May 3, 1996 in City
The Regional Forecast: Clearer Spokane Office Unveils Modernized Equipment
Spokane’s weather office is emerging from its role as a stepchild to Seattle and Boise.
Until now, forecasts for Eastern Washington and North Idaho have been issued by meteorologists in those other cities.
That led to some problems.
For example, last Dec. 12, Seattle forecasters dropped high wind warnings for the Spokane region just as hurricane-force winds were bearing toward the area.
To improve forecasts, the National Weather Service has invested $3.5 million dollars to put Spokane on equal footing with the other cities.
“The idea is to give each regional office responsibility for its own area,” said John Livingston, meteorologist in charge of the Spokane office.
It is all part of a $4 billion nationwide modernization program to improve forecasts and warnings.
The improvements in Spokane include: construction of a new weather office on Rambo Road north of Fairchild Air Force Base; installation of new computers and Doppler radar, and the addition of 18 employees. The office employs 26.
Most of the changes came during the past year.
On Thursday, weather service officials hosted a dedication for the new Spokane office.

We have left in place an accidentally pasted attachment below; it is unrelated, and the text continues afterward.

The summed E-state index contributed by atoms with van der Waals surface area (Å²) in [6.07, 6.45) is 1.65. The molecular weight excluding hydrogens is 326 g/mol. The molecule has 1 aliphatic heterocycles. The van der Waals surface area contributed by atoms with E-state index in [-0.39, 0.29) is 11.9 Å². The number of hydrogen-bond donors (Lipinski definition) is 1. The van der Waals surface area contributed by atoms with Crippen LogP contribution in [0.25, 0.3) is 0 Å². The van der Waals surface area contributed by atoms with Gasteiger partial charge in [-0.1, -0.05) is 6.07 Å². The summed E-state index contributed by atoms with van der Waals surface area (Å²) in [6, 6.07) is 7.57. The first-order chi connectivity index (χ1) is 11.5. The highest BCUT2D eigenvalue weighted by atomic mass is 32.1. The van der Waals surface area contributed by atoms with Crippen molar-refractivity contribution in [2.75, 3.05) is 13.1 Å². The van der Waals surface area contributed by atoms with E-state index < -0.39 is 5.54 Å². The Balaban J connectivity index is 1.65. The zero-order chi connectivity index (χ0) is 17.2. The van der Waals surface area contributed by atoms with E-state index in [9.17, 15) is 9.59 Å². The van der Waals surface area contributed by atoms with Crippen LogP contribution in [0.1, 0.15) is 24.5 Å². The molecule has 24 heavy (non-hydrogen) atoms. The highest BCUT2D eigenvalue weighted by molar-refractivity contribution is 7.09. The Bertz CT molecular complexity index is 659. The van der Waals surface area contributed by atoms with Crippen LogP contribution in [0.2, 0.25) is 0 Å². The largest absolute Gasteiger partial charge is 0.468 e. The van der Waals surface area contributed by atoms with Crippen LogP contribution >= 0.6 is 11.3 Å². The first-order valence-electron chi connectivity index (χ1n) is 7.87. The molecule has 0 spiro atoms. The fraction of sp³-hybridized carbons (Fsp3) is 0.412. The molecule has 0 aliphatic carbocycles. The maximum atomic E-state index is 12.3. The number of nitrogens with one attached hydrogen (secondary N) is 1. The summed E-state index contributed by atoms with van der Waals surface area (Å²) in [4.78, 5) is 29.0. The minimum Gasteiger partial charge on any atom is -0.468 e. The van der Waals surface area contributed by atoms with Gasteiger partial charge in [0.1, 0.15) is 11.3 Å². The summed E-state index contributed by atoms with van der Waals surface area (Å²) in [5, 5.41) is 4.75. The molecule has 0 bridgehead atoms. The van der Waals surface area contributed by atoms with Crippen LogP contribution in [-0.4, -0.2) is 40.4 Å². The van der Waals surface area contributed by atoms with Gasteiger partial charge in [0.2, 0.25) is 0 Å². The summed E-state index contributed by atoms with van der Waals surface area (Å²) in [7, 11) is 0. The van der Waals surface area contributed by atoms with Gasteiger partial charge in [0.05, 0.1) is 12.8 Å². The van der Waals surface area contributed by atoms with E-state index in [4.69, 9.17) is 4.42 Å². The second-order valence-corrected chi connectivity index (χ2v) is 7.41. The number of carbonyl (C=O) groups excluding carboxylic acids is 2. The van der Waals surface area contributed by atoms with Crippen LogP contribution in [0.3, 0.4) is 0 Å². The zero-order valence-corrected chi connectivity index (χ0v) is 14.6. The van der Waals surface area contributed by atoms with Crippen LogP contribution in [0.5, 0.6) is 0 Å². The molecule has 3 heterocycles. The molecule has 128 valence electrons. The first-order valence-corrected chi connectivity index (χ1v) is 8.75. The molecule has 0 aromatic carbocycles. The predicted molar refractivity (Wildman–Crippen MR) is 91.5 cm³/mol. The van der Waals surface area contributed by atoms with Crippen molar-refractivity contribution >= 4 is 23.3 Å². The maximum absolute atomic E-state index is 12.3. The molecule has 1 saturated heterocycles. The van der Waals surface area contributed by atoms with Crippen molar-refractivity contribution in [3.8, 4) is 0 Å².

“We are substantially better at forecasting than we used to be,” said Lou Boezi, head of the agency’s modernization program.
Two new weather satellites are scanning the skies from space, and the network of Doppler radars gives forecasters a better picture of what’s coming days or even hours ahead of time.
Today’s five-day weather forecasts are as accurate as two-day forecasts were 10 years ago, Boezi said.
Warnings of severe weather can be issued more quickly, giving the public additional time to take cover or to prepare for potential disasters, he said.
While Spokane has few tornadoes, it still gets hit frequently with flash floods and thunderstorms that can bring down trees and power lines, and touch off forest fires.
The Spokane office now handles severe weather warnings for its region and will start issuing aviation forecasts later this year.
Seattle and Boise continue to write day-to-day weather forecasts until a series of new computers are installed starting next year, Livingston said.
Spokane won’t take full forecasting responsibility for the region until 1998 or early 1999.
Previously, the weather service had 50 forecasting offices and 130 observation stations. Spokane was in the latter category. Now, the weather service is increasing the number of forecast offices to 120 and eliminating about 60 observation offices.
Offices in Lewiston, Yakima, Wenatchee and Walla Walla are being closed.
The Spokane forecast region runs west to the Cascades, north to Canada, east to the Idaho-Montana state line and south to Lewis County, Idaho.
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